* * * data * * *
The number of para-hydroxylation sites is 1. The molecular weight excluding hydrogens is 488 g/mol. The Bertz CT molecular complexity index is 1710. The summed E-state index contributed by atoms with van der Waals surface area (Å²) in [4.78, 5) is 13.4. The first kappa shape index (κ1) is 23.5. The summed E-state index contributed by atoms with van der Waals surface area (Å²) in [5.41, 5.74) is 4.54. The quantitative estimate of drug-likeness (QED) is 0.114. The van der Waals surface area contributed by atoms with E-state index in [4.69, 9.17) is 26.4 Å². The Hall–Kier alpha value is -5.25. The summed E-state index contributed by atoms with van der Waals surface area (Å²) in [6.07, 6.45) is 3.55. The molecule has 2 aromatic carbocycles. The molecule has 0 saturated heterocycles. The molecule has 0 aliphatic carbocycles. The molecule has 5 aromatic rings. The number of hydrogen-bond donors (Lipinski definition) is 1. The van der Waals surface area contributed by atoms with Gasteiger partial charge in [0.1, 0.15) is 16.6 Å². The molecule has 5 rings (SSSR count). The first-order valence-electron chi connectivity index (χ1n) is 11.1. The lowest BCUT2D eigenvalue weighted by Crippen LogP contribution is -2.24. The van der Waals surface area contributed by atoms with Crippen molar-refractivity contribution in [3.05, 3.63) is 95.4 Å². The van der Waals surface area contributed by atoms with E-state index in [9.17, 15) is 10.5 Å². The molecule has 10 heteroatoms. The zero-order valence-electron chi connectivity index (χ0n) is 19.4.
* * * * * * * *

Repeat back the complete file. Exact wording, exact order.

The number of para-hydroxylation sites is 1. The molecular weight excluding hydrogens is 488 g/mol. The Bertz CT molecular complexity index is 1710. The summed E-state index contributed by atoms with van der Waals surface area (Å²) in [4.78, 5) is 13.4. The first kappa shape index (κ1) is 23.5. The summed E-state index contributed by atoms with van der Waals surface area (Å²) in [5.41, 5.74) is 4.54. The quantitative estimate of drug-likeness (QED) is 0.114. The van der Waals surface area contributed by atoms with E-state index in [4.69, 9.17) is 26.4 Å². The Hall–Kier alpha value is -5.25. The summed E-state index contributed by atoms with van der Waals surface area (Å²) in [6.07, 6.45) is 3.55. The molecule has 2 aromatic carbocycles. The molecule has 0 saturated heterocycles. The molecule has 0 aliphatic carbocycles. The molecule has 5 aromatic rings. The number of hydrogen-bond donors (Lipinski definition) is 1. The van der Waals surface area contributed by atoms with Gasteiger partial charge in [0.1, 0.15) is 16.6 Å². The molecule has 5 rings (SSSR count). The first-order valence-electron chi connectivity index (χ1n) is 11.1. The lowest BCUT2D eigenvalue weighted by Crippen LogP contribution is -2.24. The van der Waals surface area contributed by atoms with Crippen molar-refractivity contribution in [3.05, 3.63) is 95.4 Å². The van der Waals surface area contributed by atoms with E-state index in [9.17, 15) is 10.5 Å². The molecule has 10 heteroatoms. The zero-order valence-electron chi connectivity index (χ0n) is 19.4.